By Alan Dorich, Senior Editor at Knighthouse Publishing
At the hospital, we want to feel secure that the devices needed to provide us with care will be there. Boston Scientific Corp. focuses on ensuring those items are in the right place at the right time when caregivers need them, Senior Vice President of Manufacturing and Supply Chain Brad Sorenson says.
Based in Marlborough, Mass., Boston Scientific started operations in 1979 with the goal of bringing more accessible, lower-cost and less invasive options to patients. Today, it sells a wide range of products to healthcare providers, including balloon catheters, defibrillators, pacemakers, urology products, needles, lasers, forceps, catheters, spinal cord stimulator systems and stents.
“We have a unique ability to connect our employees to our culture because we do serve patients,” he says. “The products that we make either improve patient lives or actually save lives.”
A Caring Culture
Sorenson joined Boston Scientific more than 20 years ago after working in the ammunition industry. The ability to save lives, he notes, drew him to the healthcare industry and the company, which helps treat more than 25 million patients annually.
He adds that Boston Scientific’s employees are guided by six values in their work: meaningful innovation, caring for patients and employees, high performance, global collaboration, diversity and a winning spirit. “Our employees really live the culture,” he declares. “It’s not just a set of words.”
The ability to help people heal has given Sorenson personal rewards, including the feeling that he is answering a higher calling. “I truly know what I’m doing is impacting somebody’s life today,” he says.
Aiming to Lead
Boston Scientific has 13,000 products in the core areas of endoscopy, interventional cardiology, neuromodulation, peripheral interventions, rhythm management and urology and pelvic health. “Our focus is to be No. 1 or No. 2 in the markets we serve,” Sorenson says.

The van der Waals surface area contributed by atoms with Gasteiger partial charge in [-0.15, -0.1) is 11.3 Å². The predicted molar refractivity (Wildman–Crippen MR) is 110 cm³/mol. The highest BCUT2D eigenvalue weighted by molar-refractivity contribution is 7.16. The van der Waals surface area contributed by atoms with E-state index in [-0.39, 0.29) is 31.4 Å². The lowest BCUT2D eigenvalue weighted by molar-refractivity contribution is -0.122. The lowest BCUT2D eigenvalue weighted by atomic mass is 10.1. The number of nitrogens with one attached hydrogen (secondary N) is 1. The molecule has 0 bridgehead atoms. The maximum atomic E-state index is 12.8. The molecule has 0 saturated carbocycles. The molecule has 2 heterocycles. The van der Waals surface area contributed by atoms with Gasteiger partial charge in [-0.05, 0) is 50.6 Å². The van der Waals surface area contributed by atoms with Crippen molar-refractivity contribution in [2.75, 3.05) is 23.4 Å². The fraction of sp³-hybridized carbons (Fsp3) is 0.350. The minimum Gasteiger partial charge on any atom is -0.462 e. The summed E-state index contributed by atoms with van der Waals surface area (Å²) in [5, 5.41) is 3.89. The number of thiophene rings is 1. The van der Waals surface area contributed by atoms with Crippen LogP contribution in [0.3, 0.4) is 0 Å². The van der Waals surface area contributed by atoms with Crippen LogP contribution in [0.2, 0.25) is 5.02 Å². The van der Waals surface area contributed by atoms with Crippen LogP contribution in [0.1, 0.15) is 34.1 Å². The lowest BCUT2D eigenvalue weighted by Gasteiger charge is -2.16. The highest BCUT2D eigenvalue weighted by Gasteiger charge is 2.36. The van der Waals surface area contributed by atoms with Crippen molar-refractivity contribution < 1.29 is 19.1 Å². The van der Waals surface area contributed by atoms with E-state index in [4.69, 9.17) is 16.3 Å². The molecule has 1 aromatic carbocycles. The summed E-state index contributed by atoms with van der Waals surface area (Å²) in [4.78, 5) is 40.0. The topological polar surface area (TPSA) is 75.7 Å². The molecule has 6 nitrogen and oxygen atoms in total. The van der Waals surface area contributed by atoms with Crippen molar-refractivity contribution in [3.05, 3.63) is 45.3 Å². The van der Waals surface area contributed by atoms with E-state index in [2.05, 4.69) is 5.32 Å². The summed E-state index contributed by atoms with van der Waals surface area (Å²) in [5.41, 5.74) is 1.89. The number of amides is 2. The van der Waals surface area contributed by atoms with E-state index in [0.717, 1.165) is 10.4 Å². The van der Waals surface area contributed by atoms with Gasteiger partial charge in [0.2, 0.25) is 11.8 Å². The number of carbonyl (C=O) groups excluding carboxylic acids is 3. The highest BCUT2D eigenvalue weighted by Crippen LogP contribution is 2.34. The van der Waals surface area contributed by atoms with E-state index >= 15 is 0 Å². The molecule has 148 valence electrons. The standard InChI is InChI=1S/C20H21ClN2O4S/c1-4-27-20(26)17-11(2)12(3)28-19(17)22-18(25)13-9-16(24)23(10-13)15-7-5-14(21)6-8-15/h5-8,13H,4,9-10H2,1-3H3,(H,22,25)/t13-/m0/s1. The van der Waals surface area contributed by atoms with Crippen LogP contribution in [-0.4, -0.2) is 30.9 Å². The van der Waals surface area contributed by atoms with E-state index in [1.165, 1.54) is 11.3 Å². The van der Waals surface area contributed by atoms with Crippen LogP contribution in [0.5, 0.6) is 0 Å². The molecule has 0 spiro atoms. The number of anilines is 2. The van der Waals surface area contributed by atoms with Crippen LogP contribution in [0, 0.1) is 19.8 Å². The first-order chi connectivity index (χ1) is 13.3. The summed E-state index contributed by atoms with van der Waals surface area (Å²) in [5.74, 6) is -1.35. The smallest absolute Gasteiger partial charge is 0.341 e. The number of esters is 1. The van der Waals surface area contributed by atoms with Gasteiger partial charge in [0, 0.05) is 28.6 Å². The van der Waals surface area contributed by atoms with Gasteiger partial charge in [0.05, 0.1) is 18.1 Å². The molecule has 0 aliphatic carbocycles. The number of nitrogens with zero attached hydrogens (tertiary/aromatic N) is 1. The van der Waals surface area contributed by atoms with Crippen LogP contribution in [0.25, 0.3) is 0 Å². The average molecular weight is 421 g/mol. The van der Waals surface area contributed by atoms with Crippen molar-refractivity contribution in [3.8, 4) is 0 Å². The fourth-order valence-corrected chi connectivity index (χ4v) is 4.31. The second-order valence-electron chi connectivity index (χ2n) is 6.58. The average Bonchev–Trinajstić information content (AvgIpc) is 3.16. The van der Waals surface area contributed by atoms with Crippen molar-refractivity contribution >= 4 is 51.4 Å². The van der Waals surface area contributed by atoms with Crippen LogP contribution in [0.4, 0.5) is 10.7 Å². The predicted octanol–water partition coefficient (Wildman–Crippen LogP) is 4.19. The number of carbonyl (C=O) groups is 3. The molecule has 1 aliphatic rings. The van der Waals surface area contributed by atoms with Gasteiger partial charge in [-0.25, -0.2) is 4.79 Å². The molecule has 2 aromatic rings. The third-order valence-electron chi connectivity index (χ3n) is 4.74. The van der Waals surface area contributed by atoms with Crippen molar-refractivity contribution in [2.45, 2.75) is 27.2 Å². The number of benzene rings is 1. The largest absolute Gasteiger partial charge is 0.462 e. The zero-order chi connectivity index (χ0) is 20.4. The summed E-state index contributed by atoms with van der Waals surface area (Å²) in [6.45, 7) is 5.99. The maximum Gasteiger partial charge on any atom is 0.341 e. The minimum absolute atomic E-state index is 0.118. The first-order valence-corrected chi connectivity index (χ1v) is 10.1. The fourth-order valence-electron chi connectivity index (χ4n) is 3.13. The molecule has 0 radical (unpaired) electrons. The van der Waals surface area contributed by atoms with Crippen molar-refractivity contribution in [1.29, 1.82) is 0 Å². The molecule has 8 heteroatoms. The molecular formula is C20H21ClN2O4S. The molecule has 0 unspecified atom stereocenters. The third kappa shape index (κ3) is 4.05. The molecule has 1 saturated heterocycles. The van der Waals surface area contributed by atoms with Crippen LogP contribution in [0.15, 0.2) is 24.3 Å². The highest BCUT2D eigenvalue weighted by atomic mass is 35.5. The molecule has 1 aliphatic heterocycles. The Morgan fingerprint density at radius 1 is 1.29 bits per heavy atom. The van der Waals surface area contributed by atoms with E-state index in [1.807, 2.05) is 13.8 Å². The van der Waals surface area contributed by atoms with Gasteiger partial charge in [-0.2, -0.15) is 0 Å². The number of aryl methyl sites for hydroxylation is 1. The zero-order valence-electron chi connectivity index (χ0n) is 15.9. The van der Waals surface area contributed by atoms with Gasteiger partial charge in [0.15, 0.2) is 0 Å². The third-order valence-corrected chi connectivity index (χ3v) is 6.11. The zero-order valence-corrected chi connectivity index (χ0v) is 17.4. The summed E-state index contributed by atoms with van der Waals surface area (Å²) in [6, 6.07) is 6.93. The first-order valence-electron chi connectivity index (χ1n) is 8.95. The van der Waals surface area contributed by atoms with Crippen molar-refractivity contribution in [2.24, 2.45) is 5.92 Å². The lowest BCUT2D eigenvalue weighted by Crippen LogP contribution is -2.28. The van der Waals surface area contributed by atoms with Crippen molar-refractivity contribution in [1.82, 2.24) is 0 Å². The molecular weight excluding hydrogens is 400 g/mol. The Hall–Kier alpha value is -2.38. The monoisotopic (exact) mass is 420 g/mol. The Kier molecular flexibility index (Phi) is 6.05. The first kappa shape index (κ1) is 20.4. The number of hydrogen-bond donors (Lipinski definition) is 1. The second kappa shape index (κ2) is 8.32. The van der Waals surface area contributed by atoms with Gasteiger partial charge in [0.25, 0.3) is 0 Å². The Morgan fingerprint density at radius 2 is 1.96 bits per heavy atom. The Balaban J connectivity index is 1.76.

But being a leader can bring many challenges from a supply chain perspective. This has required Boston Scientific to have a broad breadth as it sells core products and all the peripheral items that support them.
“We don’t get the luxury of picking and choosing and saying, ‘We only want to play in the big behemoth parts of the industry,’” Sorenson says. He explains that the company’s supply chain needs to be flexible in terms of product numbers, differences in volume and rates of usage.
Another challenge for Boston Scientific is how it sources components and materials. The length of time to get regulatory approval and how long the products remain in the field “means we have to develop long-term partnerships with suppliers,” Sorenson says.
“When we partner with a supplier, it is for the long run,” he continues. “It forces us to think about our supply base differently than a consumer electronics company.”
An electronics company, he notes, can switch suppliers easily. But Boston Scientific has to form relationships that stretch across the development and clinical trial stages to commercialization. They also must operate across multiple geographies, where requirements can be different.
However, the company has historically been quite successful at forming these relationships, Sorenson notes. Today, Boston Scientific has 900 suppliers it manages. “Each of them is absolutely critical to our business,” he asserts.
Evolving the Chain
Over the past two years, Sorenson has focused on improving Boston Scientific’s approach to managing the supplier partners in the supply chain. Previously, he explains, the system was very decentralized and managed differently across the various business units and manufacturing locations.
Sorenson’s team historically managed the actual purchasing, logistics and relationships, but they were not included in the decision-making when it came to selecting suppliers. “Divisions, regions and plants often made and executed decisions on what to buy and who to buy from locally,” he recalls. This created a lack of leverage and consistency in suppliers.
Since then, Boston Scientific has moved to a system where vendors have a single point of contact. This was managed by centralizing the functions of supplier management and supplier engineering, Sorenson says.